Imagine two intrepid astronauts, Jack and Andres, determined to investigate black holes. His goal is to explore what goes on inside. What will happen to them?
For their investigation Jack and Andres choose a black hole whose mass is ten times that of the Sun and radius 30 kilometers, located in one of the spiral arms of the Milky Way. This black hole appeared 6 billion years ago after the death of a star as a supernova. Jack, adventurous and daring, will be the one who travels inside. Andres, pragmatic and realistic, will stay in orbit observing the trip.
Once their watches are synchronized, our beloved astronaut heads towards him. As he approaches, Jack feels the black hole pull harder on his feet than on his head because gravity is stronger the closer we are to the center of the massive object. As the earth’s gravitational field is weak, our bodies do not notice this effect, but in the intense field created by the hole, a difference of a meter and a half is enough to appreciate it. And not only that. Jack feels as if he is being squeezed laterally in a straitjacket, as every point of his body is directed toward the heart of the hole. This combination of stretch and compression is increased in such a way that it shreds our unfortunate friend into literally one long noodle.
In a short time, the remains of the astronaut approach the border that separates the interior of the black hole from the exterior: it is the event horizon or limit of non-return, where the escape velocity coincides with that of light. Jack knows that once pierced he will never be able to get out of there. From Andres’ point of view things are very different. For him, comfortably installed in the tranquility of his orbit, his friend’s trip is absolutely abnormal. All of Jack’s movements become progressively slower and he sees that time inside the ship runs slower and slower until it stops completely at the event horizon. However for Jack the trip lasted a few seconds.
The election has been completely suicidal. A black hole of ten solar masses causes an acceleration fifteen million times greater than the terrestrial acceleration on the event horizon. The human body can only withstand about ten times the acceleration of gravity at the Earth’s surface, so Jack would have ceased to exist 3,000 kilometers from the hole. To cross the event horizon with some comfort, they should have chosen a hole with a mass greater than 100,000 solar masses. These are only found in the center of galaxies. In this case, when crossing the horizon Jack would not notice anything extraordinary. No jolt or radical change in the fabric of space would herald its arrival at the event horizon. Once inside, their inevitable destiny is to plunge into the heart of the black hole. Unfortunately, no astronaut can reach the center alive because gravity takes care of pulverizing everything.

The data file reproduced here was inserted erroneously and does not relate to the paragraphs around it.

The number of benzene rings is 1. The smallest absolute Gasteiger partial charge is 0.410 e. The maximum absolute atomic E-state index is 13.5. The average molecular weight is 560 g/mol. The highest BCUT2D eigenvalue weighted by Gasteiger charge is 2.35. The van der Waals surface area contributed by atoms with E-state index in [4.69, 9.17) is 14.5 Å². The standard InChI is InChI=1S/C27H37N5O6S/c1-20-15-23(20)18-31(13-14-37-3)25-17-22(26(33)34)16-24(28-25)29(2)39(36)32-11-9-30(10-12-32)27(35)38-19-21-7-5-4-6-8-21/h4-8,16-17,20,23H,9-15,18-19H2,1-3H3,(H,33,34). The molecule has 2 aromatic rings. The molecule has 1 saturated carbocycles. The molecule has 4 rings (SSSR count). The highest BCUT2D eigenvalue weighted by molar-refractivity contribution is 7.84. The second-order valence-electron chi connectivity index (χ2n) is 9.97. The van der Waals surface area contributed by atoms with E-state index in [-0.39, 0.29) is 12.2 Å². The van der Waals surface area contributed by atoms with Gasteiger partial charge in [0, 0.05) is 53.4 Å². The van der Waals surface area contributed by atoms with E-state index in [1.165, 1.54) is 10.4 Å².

However, the journey may not end like this. In 2012 Joseph Polchinski of the California-based Kavli Institute for Theoretical Physics and Don Marolf, a theoretical physicist at the University of California said that this view of the journey is flawed because it does not take into account quantum processes occurring at the horizon. of events. What will really happen to Javier is that when he reaches the event horizon… he will burst into flames! The poor thing will have collided with a kind of cosmic firewall that prevents anything from entering the black hole and churrusca everything it touches. This solution has a but… and a big one. The big problem is that it requires that at the event horizon you have to get rid of a fundamental aspect of general relativity, the equivalence principle. In other words, accepting the idea of the firewall and thus preserving the integrity of the information that falls into the black hole -something that quantum theory requires- requires sacrificing Einstein’s equivalence principle, the pillar of general relativity and which says that if we are locked in a closet there is no way to tell if we are on the surface of a planet or are being carried through space at constant acceleration. Polchinski and Marolf say that this is not true at the event horizon. Aware of what this meant, in their article they also presented another solution to the problem: the firewall does not appear as it was thought, but then what stops working is quantum mechanics. The commotion they created was outrageous. Either solution was unacceptable as it implied that one of the two most important theories of 20th century physics does not work on black holes: if you save one you have to bury the other. And for now nobody knows where to go.